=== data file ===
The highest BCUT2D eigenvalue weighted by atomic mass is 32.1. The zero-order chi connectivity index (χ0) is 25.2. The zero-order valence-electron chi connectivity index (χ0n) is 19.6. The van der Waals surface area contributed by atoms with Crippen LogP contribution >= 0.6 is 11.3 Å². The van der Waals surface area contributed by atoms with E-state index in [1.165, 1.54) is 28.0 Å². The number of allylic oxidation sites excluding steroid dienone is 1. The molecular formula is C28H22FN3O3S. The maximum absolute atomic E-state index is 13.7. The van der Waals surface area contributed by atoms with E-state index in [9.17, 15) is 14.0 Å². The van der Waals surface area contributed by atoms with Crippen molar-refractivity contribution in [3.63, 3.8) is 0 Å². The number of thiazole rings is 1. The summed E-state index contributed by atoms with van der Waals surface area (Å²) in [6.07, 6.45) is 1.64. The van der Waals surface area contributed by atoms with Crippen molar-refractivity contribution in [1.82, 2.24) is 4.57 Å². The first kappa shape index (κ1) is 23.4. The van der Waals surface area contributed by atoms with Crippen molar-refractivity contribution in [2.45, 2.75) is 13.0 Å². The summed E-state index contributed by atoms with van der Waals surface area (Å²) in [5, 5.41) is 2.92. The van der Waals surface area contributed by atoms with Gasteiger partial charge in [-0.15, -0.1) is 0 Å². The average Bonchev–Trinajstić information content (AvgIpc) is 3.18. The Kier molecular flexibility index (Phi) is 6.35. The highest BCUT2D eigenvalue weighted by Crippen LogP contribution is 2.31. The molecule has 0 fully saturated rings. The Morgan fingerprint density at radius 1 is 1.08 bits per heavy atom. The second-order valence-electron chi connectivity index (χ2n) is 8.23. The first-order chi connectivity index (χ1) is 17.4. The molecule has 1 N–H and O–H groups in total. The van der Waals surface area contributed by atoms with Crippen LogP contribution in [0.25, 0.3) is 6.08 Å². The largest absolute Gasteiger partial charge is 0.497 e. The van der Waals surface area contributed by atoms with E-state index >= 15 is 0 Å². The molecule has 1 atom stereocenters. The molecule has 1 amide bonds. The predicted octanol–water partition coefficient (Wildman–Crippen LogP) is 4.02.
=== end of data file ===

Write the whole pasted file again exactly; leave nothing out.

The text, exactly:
The highest BCUT2D eigenvalue weighted by atomic mass is 32.1. The zero-order chi connectivity index (χ0) is 25.2. The zero-order valence-electron chi connectivity index (χ0n) is 19.6. The van der Waals surface area contributed by atoms with Crippen LogP contribution >= 0.6 is 11.3 Å². The van der Waals surface area contributed by atoms with E-state index in [1.165, 1.54) is 28.0 Å². The number of allylic oxidation sites excluding steroid dienone is 1. The molecular formula is C28H22FN3O3S. The maximum absolute atomic E-state index is 13.7. The van der Waals surface area contributed by atoms with E-state index in [9.17, 15) is 14.0 Å². The van der Waals surface area contributed by atoms with Crippen molar-refractivity contribution in [3.63, 3.8) is 0 Å². The number of thiazole rings is 1. The summed E-state index contributed by atoms with van der Waals surface area (Å²) in [6.07, 6.45) is 1.64. The van der Waals surface area contributed by atoms with Crippen molar-refractivity contribution in [1.82, 2.24) is 4.57 Å². The first kappa shape index (κ1) is 23.4. The van der Waals surface area contributed by atoms with Crippen molar-refractivity contribution in [2.45, 2.75) is 13.0 Å². The summed E-state index contributed by atoms with van der Waals surface area (Å²) in [5, 5.41) is 2.92. The van der Waals surface area contributed by atoms with Gasteiger partial charge in [-0.15, -0.1) is 0 Å². The average Bonchev–Trinajstić information content (AvgIpc) is 3.18. The Kier molecular flexibility index (Phi) is 6.35. The highest BCUT2D eigenvalue weighted by Crippen LogP contribution is 2.31. The molecule has 0 fully saturated rings. The Morgan fingerprint density at radius 1 is 1.08 bits per heavy atom. The second-order valence-electron chi connectivity index (χ2n) is 8.23. The first-order chi connectivity index (χ1) is 17.4. The molecule has 1 N–H and O–H groups in total. The van der Waals surface area contributed by atoms with Crippen LogP contribution in [0.25, 0.3) is 6.08 Å². The largest absolute Gasteiger partial charge is 0.497 e. The van der Waals surface area contributed by atoms with E-state index >= 15 is 0 Å². The molecule has 1 atom stereocenters. The molecule has 1 amide bonds. The predicted octanol–water partition coefficient (Wildman–Crippen LogP) is 4.02.